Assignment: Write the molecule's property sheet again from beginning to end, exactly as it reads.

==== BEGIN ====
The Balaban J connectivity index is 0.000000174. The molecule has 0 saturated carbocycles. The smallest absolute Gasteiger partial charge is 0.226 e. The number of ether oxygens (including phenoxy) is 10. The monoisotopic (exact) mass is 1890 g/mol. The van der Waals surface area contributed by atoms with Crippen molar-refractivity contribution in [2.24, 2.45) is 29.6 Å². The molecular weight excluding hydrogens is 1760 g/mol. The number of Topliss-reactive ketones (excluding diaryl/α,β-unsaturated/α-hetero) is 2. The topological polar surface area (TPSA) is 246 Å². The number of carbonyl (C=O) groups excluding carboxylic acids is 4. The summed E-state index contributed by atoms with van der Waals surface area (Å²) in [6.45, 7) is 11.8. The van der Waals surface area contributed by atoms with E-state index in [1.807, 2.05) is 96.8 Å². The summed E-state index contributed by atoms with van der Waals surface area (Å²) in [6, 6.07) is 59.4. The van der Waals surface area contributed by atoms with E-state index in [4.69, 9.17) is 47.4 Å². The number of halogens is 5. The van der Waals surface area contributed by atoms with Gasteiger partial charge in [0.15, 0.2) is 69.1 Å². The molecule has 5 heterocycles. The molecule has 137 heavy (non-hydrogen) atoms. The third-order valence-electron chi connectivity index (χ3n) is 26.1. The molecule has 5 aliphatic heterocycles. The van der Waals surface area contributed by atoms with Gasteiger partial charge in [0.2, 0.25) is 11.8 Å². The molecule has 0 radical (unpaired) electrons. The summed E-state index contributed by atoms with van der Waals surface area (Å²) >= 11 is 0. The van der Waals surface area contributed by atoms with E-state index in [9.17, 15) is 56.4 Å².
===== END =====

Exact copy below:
The Balaban J connectivity index is 0.000000174. The molecule has 0 saturated carbocycles. The smallest absolute Gasteiger partial charge is 0.226 e. The number of ether oxygens (including phenoxy) is 10. The monoisotopic (exact) mass is 1890 g/mol. The van der Waals surface area contributed by atoms with Crippen molar-refractivity contribution in [2.24, 2.45) is 29.6 Å². The molecular weight excluding hydrogens is 1760 g/mol. The number of Topliss-reactive ketones (excluding diaryl/α,β-unsaturated/α-hetero) is 2. The topological polar surface area (TPSA) is 246 Å². The number of carbonyl (C=O) groups excluding carboxylic acids is 4. The summed E-state index contributed by atoms with van der Waals surface area (Å²) in [6.45, 7) is 11.8. The van der Waals surface area contributed by atoms with E-state index in [1.807, 2.05) is 96.8 Å². The summed E-state index contributed by atoms with van der Waals surface area (Å²) in [6, 6.07) is 59.4. The van der Waals surface area contributed by atoms with E-state index in [4.69, 9.17) is 47.4 Å². The number of halogens is 5. The van der Waals surface area contributed by atoms with Gasteiger partial charge in [0.15, 0.2) is 69.1 Å². The molecule has 5 heterocycles. The molecule has 137 heavy (non-hydrogen) atoms. The third-order valence-electron chi connectivity index (χ3n) is 26.1. The molecule has 5 aliphatic heterocycles. The van der Waals surface area contributed by atoms with Gasteiger partial charge in [0.2, 0.25) is 11.8 Å². The molecule has 0 radical (unpaired) electrons. The summed E-state index contributed by atoms with van der Waals surface area (Å²) >= 11 is 0. The van der Waals surface area contributed by atoms with E-state index in [9.17, 15) is 56.4 Å².